Despite prominent workforce changes in the 1970’s, women in IT remain largely underrepresented. The last few decades have seen increased female participation in male dominated industries such as construction and plumbing, however women still occupy less than a quarter of IT jobs worldwide. The female workforce have come a long way in the last few decades, nevertheless women are still not equal in the workplace and being a woman in the tech industry is even harder.
Women still do not receive equal pay or treatment and remain subject to gender discrimination and harassment. In this blog we explore the reasons why women remain underrepresented within the computing industry and celebrate the accomplishments of women in IT.
History of women in IT
Women have played a major role in the origins and development of computing, here we celebrate the key historical accomplishments of women in IT:
- Ada Lovelace (1815) – Ada is widely credited as being “the first computer programmer” after she drew up numerical instructions for an early mechanical computer. The U.S department named a software language “Ada” in her honour in 1979
- Frances Spence (2002) – Frances was one of the original programmers used in the ENIAC project. The ENIAC project helped construct the first completely electronic digital computer for the U.S. army. Despite Frances’s involvement with the project, the U.S. army failed to mention her name in the projects involvement.
- Joan Clarke (1944) – Joan worked alongside Alan Turing during the breaking of the enigma code. During WWII, countless of messages decoded by Joan would result in actual military action being taken. Other notable female codebreakers during WWII include Margaret Rock, Mavis Level and Ruth Briggs.
- Jean Sammet (1961) – Jean played a key role in the creation of COBOL. COBOL was one of the first modern programming languages, the software has revolutionised computing within business. Jean later became the Software Technology Manager at IBM.
Women in IT today
As reported by LHTB, women account for only 21.4% of computer programmers. Despite their underrepresentation in IT, women continue to lead key developments within the technology industry today:
- Stephanie “Steve” Shirely (1993) – Stephanie founded the software company ‘Freelance Programmers’ with the intention of creating more technology job opportunities for women, only 3 out of their first 300 staff were male. She famously adopted the name “Steve” online to help her succeed in the male-dominated technology world.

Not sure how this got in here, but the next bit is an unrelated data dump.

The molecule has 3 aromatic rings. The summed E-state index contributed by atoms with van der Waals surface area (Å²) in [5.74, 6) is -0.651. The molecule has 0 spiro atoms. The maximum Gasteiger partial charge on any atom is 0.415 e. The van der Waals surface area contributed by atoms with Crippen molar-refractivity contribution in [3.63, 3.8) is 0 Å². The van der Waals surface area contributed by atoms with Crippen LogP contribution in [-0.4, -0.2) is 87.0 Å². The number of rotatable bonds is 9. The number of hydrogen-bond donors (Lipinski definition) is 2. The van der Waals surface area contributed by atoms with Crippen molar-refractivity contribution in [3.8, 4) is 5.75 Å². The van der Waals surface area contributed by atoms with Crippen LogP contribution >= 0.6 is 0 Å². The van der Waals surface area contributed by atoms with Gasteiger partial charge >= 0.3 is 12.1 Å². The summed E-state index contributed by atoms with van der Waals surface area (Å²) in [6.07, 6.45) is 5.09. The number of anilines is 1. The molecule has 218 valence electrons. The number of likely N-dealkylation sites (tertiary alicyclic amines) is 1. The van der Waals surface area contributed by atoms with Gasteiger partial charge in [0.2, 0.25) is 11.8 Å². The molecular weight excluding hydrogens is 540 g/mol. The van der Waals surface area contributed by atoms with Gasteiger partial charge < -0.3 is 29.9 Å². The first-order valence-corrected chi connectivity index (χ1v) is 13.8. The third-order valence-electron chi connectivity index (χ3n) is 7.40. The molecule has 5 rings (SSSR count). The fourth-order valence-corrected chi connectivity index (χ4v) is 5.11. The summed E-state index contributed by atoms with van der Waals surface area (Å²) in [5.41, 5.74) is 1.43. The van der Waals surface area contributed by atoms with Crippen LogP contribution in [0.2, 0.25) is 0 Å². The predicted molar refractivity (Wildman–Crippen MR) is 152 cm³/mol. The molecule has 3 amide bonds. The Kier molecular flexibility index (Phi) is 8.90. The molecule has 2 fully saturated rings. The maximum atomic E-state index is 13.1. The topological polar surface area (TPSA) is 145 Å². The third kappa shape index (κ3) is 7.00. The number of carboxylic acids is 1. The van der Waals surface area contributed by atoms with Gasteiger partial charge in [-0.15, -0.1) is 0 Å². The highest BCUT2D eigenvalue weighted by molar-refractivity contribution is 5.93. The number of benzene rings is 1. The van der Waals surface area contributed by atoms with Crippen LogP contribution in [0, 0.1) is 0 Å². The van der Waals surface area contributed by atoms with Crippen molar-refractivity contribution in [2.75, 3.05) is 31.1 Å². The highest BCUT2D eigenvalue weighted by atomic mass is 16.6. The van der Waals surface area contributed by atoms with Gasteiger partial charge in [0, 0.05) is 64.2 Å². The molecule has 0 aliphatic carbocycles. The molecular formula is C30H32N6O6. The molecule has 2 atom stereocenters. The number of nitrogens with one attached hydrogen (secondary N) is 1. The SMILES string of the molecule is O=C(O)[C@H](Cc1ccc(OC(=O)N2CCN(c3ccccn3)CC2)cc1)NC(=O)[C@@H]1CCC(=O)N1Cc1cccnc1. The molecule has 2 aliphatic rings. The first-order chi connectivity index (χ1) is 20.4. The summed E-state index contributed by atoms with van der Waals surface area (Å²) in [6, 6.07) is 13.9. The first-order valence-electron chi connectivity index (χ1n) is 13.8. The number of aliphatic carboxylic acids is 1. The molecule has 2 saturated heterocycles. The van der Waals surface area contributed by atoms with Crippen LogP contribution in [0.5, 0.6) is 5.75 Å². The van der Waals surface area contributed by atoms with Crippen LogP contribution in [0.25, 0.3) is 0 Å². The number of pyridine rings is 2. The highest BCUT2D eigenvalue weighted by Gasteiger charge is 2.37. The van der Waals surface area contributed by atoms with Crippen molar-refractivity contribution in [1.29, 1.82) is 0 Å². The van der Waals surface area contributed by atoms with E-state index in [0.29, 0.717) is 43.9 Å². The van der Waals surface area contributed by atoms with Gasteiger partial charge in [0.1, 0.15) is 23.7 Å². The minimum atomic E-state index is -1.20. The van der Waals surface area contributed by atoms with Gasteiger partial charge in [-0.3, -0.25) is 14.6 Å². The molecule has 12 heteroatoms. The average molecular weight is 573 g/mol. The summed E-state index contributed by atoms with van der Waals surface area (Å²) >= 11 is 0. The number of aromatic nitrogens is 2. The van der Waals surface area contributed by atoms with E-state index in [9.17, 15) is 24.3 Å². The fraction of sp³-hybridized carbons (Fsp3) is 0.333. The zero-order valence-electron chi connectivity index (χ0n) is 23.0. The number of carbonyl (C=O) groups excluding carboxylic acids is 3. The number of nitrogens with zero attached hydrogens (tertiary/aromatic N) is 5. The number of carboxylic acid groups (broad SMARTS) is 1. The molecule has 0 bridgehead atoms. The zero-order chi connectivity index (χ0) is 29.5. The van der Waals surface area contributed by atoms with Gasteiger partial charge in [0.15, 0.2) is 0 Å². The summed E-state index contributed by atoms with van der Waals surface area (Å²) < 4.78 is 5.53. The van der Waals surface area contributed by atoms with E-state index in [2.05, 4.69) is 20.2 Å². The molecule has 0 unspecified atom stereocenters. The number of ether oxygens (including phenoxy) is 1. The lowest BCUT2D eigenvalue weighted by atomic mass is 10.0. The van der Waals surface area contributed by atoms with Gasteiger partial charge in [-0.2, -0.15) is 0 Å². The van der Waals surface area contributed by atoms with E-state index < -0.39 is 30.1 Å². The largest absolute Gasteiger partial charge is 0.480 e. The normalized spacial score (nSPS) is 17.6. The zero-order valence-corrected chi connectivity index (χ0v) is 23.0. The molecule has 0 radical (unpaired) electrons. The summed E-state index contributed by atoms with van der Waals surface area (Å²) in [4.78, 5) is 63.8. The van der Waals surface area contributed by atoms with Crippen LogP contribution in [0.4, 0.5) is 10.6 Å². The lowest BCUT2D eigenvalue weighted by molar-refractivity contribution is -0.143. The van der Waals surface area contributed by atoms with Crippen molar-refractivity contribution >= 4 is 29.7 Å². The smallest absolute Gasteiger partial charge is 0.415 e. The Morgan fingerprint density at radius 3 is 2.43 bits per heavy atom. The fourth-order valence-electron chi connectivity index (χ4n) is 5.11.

- Anita Borg (1997) – Anita founded the ‘Institute for women and technology’. The organizations primary aim is to inspire, motivate and move more women into the technology industry.
- Mary Jepson (2005) – Mary co-founded the non-profit initiave ‘One Laptop Per Child’. The organization aims to improve education standards for children across the world by providing educational devices for the developing world. Mary came from a technical background and helped create much of the software used in these devices.
Regardless of these achievements, women remain largely underrepresented in the computer industry. Researchers have identified various potential reasons for this. Many propose the low participation rate is due to the ‘Brogrammer’ culture of computer programming, suggesting the industry is unwelcoming because of its aggressive male dominance. Others believe that school subject choices are offered in a way that pushes women away from the IT industry because female participation rates in physics and maths are lower. Alternatively, Gene Marks believes women simply aren’t interested in technology-related work and therefore lower participation in IT is due to choice. He believes “The IT industry is simply not as attractive as other industry’s to women.”
This attitude has not stopped a substantial number of women succeeding within the IT industry. Thanks to organisations such as the ‘Institute for women and technology’ we can hope to see women take down the “no girls allowed” sign on the front door of the IT industry in the future.